It is well known that an Outlook client sending too many RPC connections per second could result in overall Exchange server performance degradation. It could be a desktop search engine, e-mail archiving products, custom apps written to manipulate exchange mailbox data… the list goes on.
In the past, the solution to this for Exchange administrators was limited. It is not practical at times to call the user who is causing too many RPC requests and wouldn’t it be better if the issue can be handled transparently?
Exchange Team answered that in Exchange Server 2007. The feature is called Client Throttling. RPC Client Throttling computes remote operation (ROP) statistics based on overall RPC average latencies. If high ROPs per second is detected (excluding short spikes) the back-off request is sent to the client.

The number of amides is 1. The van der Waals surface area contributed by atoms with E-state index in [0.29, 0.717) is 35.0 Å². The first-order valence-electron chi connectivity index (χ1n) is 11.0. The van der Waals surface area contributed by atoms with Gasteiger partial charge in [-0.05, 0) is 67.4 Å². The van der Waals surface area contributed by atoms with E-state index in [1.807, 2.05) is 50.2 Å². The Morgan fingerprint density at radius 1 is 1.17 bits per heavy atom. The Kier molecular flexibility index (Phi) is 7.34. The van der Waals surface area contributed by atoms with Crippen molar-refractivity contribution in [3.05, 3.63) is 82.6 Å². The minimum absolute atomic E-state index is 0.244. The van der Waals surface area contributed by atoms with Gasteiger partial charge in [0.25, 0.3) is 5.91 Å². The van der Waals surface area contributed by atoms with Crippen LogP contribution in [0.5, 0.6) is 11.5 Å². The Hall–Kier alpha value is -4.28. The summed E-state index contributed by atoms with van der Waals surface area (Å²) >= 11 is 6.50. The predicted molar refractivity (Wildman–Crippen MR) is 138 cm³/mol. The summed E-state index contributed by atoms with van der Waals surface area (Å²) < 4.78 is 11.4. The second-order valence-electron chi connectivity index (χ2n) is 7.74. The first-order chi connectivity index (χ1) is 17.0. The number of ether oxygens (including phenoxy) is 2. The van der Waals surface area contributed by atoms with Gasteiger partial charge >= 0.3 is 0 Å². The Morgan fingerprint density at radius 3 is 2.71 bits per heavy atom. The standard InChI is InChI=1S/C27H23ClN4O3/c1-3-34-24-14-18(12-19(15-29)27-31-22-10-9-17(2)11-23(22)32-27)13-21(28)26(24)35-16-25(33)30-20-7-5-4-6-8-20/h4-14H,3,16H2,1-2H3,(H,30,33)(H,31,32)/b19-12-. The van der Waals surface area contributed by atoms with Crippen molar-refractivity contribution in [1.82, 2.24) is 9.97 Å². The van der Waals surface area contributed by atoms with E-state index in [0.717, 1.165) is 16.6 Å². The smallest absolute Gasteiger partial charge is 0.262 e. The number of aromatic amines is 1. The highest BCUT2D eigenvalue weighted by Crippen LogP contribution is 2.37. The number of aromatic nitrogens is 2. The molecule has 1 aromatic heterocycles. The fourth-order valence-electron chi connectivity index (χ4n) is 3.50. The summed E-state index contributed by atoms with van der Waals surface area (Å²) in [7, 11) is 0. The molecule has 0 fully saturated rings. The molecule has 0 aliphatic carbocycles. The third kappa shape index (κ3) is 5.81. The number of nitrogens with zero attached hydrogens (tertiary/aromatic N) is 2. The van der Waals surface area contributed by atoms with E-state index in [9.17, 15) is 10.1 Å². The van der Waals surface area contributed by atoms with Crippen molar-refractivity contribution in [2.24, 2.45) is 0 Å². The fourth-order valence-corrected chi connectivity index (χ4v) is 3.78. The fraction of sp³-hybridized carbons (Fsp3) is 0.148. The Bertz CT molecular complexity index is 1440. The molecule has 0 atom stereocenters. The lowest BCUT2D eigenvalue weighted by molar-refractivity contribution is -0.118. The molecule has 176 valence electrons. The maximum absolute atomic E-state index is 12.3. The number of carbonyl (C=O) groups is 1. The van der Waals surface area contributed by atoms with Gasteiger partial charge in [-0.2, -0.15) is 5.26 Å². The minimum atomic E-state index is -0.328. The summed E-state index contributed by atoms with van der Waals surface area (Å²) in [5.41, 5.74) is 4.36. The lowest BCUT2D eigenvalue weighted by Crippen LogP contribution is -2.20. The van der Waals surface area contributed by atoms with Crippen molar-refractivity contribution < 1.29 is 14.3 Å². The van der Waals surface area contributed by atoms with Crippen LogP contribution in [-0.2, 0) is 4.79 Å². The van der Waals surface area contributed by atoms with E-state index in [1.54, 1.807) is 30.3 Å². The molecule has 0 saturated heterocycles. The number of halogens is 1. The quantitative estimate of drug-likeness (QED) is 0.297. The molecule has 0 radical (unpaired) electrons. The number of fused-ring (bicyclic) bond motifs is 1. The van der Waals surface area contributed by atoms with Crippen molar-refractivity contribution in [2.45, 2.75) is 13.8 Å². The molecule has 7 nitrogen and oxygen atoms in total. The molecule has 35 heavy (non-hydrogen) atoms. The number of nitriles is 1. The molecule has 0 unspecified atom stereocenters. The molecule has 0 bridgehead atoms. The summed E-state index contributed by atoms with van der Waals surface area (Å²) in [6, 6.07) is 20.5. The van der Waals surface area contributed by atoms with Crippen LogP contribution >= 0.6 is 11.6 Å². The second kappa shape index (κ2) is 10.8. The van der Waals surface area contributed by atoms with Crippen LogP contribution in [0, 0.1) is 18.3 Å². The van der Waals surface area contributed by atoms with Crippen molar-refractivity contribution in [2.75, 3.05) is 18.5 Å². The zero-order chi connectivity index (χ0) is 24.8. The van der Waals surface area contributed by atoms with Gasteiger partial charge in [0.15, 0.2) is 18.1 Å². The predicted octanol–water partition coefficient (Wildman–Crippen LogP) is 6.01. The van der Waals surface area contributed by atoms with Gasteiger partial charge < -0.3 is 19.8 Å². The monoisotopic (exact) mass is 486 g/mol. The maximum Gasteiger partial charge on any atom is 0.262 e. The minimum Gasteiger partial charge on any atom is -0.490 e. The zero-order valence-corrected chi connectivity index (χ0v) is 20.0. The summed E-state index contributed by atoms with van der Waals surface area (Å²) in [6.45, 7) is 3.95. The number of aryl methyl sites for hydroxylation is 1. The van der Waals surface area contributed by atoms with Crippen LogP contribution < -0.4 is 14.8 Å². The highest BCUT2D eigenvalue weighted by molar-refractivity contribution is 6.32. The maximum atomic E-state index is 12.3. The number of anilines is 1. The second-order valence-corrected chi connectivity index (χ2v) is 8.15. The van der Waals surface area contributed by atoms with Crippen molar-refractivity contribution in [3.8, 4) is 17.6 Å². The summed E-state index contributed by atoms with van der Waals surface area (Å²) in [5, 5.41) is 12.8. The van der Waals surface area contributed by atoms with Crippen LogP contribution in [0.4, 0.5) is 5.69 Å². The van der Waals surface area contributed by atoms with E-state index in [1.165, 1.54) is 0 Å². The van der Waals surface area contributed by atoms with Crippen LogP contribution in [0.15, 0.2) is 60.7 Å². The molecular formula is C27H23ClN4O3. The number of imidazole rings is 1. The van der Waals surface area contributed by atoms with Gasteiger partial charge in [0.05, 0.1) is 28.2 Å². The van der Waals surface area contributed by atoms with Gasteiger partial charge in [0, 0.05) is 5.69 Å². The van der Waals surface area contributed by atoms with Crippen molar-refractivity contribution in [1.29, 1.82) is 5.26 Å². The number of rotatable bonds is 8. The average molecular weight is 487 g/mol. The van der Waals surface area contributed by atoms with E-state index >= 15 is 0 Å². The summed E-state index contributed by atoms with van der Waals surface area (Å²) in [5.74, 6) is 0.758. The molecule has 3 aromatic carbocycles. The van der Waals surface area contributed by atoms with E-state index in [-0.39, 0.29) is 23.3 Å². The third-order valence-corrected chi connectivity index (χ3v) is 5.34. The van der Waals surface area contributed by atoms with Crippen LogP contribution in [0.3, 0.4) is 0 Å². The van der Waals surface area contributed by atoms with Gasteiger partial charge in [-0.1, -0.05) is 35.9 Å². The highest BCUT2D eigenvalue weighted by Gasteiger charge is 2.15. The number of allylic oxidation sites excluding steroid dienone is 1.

For Outlook 2007 clients, a ropBackoff request is added to the back-off queue. ropBackoff is a new function in Outlook 2007 and earlier Outlook client do not understand this function.
Yes grasshopper, I know, I have the answer, patience!
For Outlook 2003 clients and earlier versions, the status code RPC_S_SERVER_TOO_BUSY is sent instead.
You can tune Throttling Factor using RPC Throttling Factor registry key. I can write a lot but I will instead send you to the great article written by great minds at Exchange Team. If you read this article, I promise, you will not be disappointed.
It must be satisfying when you say back-off and they obey!